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Notícias dos principais jornais nacionais e internacionais num só lugar

Folha de S.Paulo - Em cima da hora - Principal

Primeiro jornal em tempo real em língua portuguesa
PSDB vai mover ação para reverter emenda que eleva teto do funcionalismo em SP
O PSDB irá recorrer à Justiça para tentar reverter a aplicação da PEC (Proposta de Emenda Constitucional) que aumenta o teto do funcionalismo público em São Paulo. O projeto foi aprovado na terça (5) em segundo turno pela Alesp (Assembleia Legislativa de São Paulo) e, por não precisar de sanção do governador, passará a valer assim que for publicada e Diário Oficial.

O partido estuda qual será sua estratégia judicial. É possível que proponha uma ação direta de inconstitucionalidade ?nesse caso, a ação partiria do diretório nacional.

Tucanos como o presidente estadual da legenda, Pedro Tobias, e o presidente da Assembleia, Cauê Macris, fizeram forte oposição à aprovação da PEC, consensual no Legislativo. O ex-líder da bancada do PSDB, Roberto Massafera, assinou documento pedindo a votação da emenda em dezembro do ano passado ?completando, assim, o apoio dos 21 partidos na Casa, exigido para que ele fosse a plenário. Leia mais (06/06/2018 - 14h04)
Renato Augusto faz exames e não tem lesão constatada
Sem treinar com bola há uma semana, o meio-campista Renato Augusto, 30, passou por exames nesta quarta-feira (6) em uma clínica de Londres. De acordo com a CBF, nenhuma lesão foi constatada no joelho esquerdo do jogador.

Após os exames, o atleta fez um trabalho de fisioterapia acompanhado pelo fisioterapeuta Bruno Mazziotti e, na sequência, fez um treino no gramado do CT do Tottenham, base de treinos da seleção brasileira para a Copa do Mundo. Leia mais (06/06/2018 - 14h01)
Meirelles diz que Caixa está sendo preparada para privatização
O ex-ministro da Fazenda Henrique Meirelles (MDB) afirmou nesta quarta-feira (6) que a Caixa Econômica Federal está sendo preparada para iniciar um processo de abertura de capital e venda de parte da empresa para a participação privada, modelo que também defende para a Petrobras e o Banco do Brasil.

"A Caixa está sendo preparada para isso, com o novo estatuto e etc. Com o tempo, podemos até pensar, sim, em abrir o capital da Caixa, começar a vender participação privada", disse Meirelles durante sabatina com pré-candidatos ao Planalto promovida pelo jornal Correio Braziliense.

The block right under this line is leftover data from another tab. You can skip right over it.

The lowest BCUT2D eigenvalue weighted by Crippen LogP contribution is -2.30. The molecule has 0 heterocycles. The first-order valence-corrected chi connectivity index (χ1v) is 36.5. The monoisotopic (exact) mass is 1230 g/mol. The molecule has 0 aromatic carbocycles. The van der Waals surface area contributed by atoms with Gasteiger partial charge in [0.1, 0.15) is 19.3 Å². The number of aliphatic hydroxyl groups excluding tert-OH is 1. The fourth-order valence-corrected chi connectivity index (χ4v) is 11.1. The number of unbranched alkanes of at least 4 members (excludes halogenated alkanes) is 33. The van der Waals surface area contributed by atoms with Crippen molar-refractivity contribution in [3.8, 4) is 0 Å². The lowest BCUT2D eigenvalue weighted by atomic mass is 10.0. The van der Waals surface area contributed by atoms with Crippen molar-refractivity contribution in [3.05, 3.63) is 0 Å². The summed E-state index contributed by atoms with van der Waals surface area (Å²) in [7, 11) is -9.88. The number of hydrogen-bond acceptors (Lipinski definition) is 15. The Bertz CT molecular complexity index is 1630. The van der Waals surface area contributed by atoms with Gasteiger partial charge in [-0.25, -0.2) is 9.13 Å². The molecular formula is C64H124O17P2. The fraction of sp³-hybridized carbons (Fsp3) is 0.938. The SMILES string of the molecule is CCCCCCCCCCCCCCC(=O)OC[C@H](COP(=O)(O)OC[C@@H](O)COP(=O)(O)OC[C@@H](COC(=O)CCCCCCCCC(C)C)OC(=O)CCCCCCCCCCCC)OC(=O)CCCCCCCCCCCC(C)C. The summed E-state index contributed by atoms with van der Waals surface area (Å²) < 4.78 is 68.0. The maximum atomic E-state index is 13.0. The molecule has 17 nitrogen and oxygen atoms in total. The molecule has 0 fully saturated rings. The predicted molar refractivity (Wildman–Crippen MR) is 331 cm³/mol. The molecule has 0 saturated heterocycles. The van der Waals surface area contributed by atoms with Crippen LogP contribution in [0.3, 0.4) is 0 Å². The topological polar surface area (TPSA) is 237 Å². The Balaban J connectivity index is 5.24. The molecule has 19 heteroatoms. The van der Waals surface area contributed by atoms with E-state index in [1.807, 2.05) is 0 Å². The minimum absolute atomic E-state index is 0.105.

O ex-chefe da equipe econômica de Michel Temer evita falar em "privatização clássica" para a Petrobras e os bancos públicos, mas defende maior participação do setor privado nessas empresas, com o cuidado de manter um mercado competitivo em vigor. Leia mais (06/06/2018 - 13h48)
Médico revela curiosidades sobre o corpo humano em livro
Divulgação
Autor combina histórias da sua clínica a reflexões sobre como o corpo humano foi imaginado e compreendido ao longo dos anos
Autor combina suas histórias a reflexões sobre como o corpo humano foi imaginado e compreendido ao longo dos anos
Leia mais (06/06/2018 - 13h44)
Ministro diz que tabela de frete gera 'inflação violenta' e será revista
O ministro Blairo Maggi (Agricultura) afirmou nesta quarta-feira (6) que a ANTT (Agência Nacional de Transporte Terrestre) vai rever a tabela de preços de frete divulgada após acordo do governo Michel Temer com caminheiros. Leia mais (06/06/2018 - 13h41)
Projeto que obriga preso a pagar suas despesas na prisão avança no Senado
A Comissão de Constituição e Justiça (CCJ) do Senado aprovou nesta quarta-feira (6) um projeto que obriga os presidiários a pagarem pelas suas despesas na prisão. Se não houver apresentação de recurso por algum parlamentar, o texto não vai passar pelo plenário e seguirá direto para a Câmara. Leia mais (06/06/2018 - 13h38)
'Carinho de Anjo' termina nesta noite com mensagem de esperança ao público
Após um ano e meio de histórias alegres e tristes, chega ao fim, nesta noite, a novela "Carinha de Anjo? (SBT). A trama revelou a carismática atriz Lorena Queiroz, 7, que foi responsável pelas cenas mais meigas. Sua relação com o pai, Gustavo (Carlo Porto), e com a madrasta, Cecília (Bia Arantes), ganhou destaque. Leia mais (06/06/2018 - 13h15)
Bombeiros tentam conter incêndio em hotel cinco estrelas de Londres
Um incêndio em um hotel cinco estrelas no centro de Londres na tarde desta quarta-feira (6) está mobilizando duas dezenas de carros de bombeiros. Leia mais (06/06/2018 - 13h15)
Alckmin nega desgaste com aliados do PSDB em agenda no Rio